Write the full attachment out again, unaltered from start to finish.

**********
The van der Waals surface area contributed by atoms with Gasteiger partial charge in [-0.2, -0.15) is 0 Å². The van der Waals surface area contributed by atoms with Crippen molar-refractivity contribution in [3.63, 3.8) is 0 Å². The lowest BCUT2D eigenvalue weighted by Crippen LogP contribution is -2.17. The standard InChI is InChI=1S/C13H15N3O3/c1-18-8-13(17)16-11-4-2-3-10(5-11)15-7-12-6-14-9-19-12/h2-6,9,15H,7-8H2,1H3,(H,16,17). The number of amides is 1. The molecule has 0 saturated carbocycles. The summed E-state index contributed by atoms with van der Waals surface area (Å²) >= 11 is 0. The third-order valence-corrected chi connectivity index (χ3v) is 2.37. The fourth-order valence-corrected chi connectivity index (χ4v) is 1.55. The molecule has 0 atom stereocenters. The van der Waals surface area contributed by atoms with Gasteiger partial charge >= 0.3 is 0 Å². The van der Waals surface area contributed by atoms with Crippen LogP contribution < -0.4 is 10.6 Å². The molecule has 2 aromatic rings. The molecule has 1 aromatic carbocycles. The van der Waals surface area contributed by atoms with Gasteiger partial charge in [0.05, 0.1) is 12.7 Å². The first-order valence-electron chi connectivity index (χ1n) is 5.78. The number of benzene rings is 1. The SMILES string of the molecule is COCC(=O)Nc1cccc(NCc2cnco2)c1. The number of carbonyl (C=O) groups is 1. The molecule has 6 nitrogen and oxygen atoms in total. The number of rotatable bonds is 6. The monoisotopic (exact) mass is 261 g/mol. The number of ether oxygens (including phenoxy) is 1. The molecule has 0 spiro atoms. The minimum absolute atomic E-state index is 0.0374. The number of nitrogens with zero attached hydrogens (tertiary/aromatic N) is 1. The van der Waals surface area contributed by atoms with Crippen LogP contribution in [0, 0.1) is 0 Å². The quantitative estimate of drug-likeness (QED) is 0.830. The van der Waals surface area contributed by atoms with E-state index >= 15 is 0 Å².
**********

The van der Waals surface area contributed by atoms with Gasteiger partial charge in [-0.2, -0.15) is 0 Å². The van der Waals surface area contributed by atoms with Crippen molar-refractivity contribution in [3.63, 3.8) is 0 Å². The lowest BCUT2D eigenvalue weighted by Crippen LogP contribution is -2.17. The standard InChI is InChI=1S/C13H15N3O3/c1-18-8-13(17)16-11-4-2-3-10(5-11)15-7-12-6-14-9-19-12/h2-6,9,15H,7-8H2,1H3,(H,16,17). The number of amides is 1. The molecule has 0 saturated carbocycles. The summed E-state index contributed by atoms with van der Waals surface area (Å²) >= 11 is 0. The third-order valence-corrected chi connectivity index (χ3v) is 2.37. The fourth-order valence-corrected chi connectivity index (χ4v) is 1.55. The molecule has 0 atom stereocenters. The van der Waals surface area contributed by atoms with Gasteiger partial charge >= 0.3 is 0 Å². The van der Waals surface area contributed by atoms with Crippen LogP contribution < -0.4 is 10.6 Å². The molecule has 2 aromatic rings. The molecule has 1 aromatic carbocycles. The van der Waals surface area contributed by atoms with Gasteiger partial charge in [0.05, 0.1) is 12.7 Å². The first-order valence-electron chi connectivity index (χ1n) is 5.78. The number of benzene rings is 1. The SMILES string of the molecule is COCC(=O)Nc1cccc(NCc2cnco2)c1. The number of carbonyl (C=O) groups is 1. The molecule has 6 nitrogen and oxygen atoms in total. The number of rotatable bonds is 6. The monoisotopic (exact) mass is 261 g/mol. The number of ether oxygens (including phenoxy) is 1. The molecule has 0 spiro atoms. The minimum absolute atomic E-state index is 0.0374. The number of nitrogens with zero attached hydrogens (tertiary/aromatic N) is 1. The van der Waals surface area contributed by atoms with Crippen LogP contribution in [0, 0.1) is 0 Å². The quantitative estimate of drug-likeness (QED) is 0.830. The van der Waals surface area contributed by atoms with E-state index >= 15 is 0 Å².